That hen's eggs contain vitamins is evident from experiments conducted long before the importance of these food factors in nutrition was recognized. Thus, in 1891, Socin1 reported having successfully fed mice on a mixture of starch, cellulose and egg yolk for ninety-nine days, and he believed that they could have continued to thrive on this diet. Following the discovery of experimental polyneuritis in birds, egg products were repeatedly tested, with successful outcome, for their antineuritic potency.2
As the white of egg is said to contain no vitamin,3 the yolk acquires the preeminent interest in respect to this factor. One finds the statement that the yolk is "especially rich" in both vitamin A and vitamin B.4 Eggs are frequently classed with milk in such generalizations. Our experience with the latter food has shown that its content of vitamin B, while noteworthy, is by no means invariably as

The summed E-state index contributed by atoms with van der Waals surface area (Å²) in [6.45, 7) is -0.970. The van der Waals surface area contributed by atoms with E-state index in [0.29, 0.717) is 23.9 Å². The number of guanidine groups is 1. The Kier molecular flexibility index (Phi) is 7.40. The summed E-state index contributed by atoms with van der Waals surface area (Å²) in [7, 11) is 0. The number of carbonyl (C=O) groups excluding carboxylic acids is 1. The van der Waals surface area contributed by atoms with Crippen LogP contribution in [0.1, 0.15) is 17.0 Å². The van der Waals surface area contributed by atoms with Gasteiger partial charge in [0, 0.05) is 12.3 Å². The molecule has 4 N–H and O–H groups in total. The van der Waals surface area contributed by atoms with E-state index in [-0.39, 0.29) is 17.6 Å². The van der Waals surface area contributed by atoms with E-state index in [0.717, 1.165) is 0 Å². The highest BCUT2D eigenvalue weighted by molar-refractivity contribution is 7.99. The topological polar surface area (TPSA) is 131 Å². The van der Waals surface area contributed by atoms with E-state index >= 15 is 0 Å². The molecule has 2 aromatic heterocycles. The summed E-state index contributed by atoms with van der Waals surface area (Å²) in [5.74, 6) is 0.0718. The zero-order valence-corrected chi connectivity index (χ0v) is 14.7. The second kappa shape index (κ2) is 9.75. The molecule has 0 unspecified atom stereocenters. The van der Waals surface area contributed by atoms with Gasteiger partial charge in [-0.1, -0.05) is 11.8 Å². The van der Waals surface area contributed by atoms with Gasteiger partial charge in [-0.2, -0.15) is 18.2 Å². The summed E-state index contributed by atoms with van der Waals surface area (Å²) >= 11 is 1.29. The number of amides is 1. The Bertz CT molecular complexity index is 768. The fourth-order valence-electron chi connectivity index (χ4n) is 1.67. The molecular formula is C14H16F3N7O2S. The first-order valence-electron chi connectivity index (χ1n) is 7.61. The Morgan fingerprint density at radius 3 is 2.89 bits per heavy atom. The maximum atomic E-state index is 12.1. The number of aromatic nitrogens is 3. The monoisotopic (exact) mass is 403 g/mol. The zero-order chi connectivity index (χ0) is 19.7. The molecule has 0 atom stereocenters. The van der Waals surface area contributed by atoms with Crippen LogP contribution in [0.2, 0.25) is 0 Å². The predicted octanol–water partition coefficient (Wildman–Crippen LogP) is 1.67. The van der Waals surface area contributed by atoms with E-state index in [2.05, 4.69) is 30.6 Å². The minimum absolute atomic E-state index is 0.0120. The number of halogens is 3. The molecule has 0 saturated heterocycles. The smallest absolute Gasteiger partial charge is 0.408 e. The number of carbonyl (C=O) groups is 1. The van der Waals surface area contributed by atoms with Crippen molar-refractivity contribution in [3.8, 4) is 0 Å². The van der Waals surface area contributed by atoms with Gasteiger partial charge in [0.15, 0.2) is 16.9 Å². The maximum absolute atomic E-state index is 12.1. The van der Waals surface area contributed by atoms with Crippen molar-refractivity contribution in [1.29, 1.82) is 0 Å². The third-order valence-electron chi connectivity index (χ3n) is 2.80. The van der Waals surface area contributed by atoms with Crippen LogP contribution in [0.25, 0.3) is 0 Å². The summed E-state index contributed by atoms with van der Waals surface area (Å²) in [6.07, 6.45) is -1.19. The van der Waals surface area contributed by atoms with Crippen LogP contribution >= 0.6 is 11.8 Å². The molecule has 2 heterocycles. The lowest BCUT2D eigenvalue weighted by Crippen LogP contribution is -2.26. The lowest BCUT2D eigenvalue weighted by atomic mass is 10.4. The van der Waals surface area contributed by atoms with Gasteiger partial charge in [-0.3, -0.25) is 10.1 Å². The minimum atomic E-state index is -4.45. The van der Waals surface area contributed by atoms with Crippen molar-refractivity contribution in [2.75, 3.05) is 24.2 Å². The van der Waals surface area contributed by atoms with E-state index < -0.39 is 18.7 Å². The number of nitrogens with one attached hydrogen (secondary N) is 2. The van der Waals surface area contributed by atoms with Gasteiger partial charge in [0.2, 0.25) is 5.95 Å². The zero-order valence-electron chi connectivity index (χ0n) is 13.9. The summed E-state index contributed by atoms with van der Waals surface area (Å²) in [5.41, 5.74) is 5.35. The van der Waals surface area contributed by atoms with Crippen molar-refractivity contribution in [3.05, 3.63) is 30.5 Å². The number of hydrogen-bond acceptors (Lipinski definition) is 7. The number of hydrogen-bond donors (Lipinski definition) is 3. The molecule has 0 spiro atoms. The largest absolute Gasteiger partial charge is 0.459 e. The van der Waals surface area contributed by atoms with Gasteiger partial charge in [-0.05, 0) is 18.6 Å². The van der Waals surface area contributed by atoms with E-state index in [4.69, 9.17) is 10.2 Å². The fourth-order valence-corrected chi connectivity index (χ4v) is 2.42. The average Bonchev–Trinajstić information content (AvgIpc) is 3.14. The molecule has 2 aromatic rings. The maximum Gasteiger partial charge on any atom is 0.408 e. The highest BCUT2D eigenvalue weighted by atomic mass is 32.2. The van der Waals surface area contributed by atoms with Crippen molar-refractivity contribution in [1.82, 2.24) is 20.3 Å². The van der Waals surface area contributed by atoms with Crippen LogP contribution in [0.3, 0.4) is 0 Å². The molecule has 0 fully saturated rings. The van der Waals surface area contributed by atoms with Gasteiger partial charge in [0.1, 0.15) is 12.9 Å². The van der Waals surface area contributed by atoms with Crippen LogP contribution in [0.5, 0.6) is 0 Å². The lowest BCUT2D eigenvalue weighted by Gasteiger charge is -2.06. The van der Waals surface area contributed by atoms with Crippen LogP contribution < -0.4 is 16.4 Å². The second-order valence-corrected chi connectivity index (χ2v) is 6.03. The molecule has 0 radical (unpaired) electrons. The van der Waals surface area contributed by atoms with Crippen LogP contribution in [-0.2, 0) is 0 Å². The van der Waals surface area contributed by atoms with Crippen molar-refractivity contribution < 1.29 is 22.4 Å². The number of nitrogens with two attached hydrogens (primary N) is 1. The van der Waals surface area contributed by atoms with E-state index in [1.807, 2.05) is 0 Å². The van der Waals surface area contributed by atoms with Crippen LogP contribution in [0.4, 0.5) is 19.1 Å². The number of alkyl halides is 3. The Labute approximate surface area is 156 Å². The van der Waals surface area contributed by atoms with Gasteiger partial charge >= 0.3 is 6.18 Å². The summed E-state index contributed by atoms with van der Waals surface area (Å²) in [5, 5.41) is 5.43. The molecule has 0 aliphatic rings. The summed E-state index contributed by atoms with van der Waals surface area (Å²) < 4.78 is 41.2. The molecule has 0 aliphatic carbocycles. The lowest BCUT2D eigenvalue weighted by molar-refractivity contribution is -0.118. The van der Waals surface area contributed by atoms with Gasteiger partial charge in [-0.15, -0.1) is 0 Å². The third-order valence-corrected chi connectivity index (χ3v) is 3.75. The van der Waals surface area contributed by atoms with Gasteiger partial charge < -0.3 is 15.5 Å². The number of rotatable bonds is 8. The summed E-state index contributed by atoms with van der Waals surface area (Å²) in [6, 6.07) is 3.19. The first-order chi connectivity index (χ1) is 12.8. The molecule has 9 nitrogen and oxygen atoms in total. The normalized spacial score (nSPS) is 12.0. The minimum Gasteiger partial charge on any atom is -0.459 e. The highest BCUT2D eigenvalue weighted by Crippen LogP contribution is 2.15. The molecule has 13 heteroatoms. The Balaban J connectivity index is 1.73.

OSBORNE TB, MENDEL LB. EGGS AS A SOURCE OF VITAMIN B. JAMA. 1923;80(5):302–303. doi:10.1001/jama.1923.02640320014004
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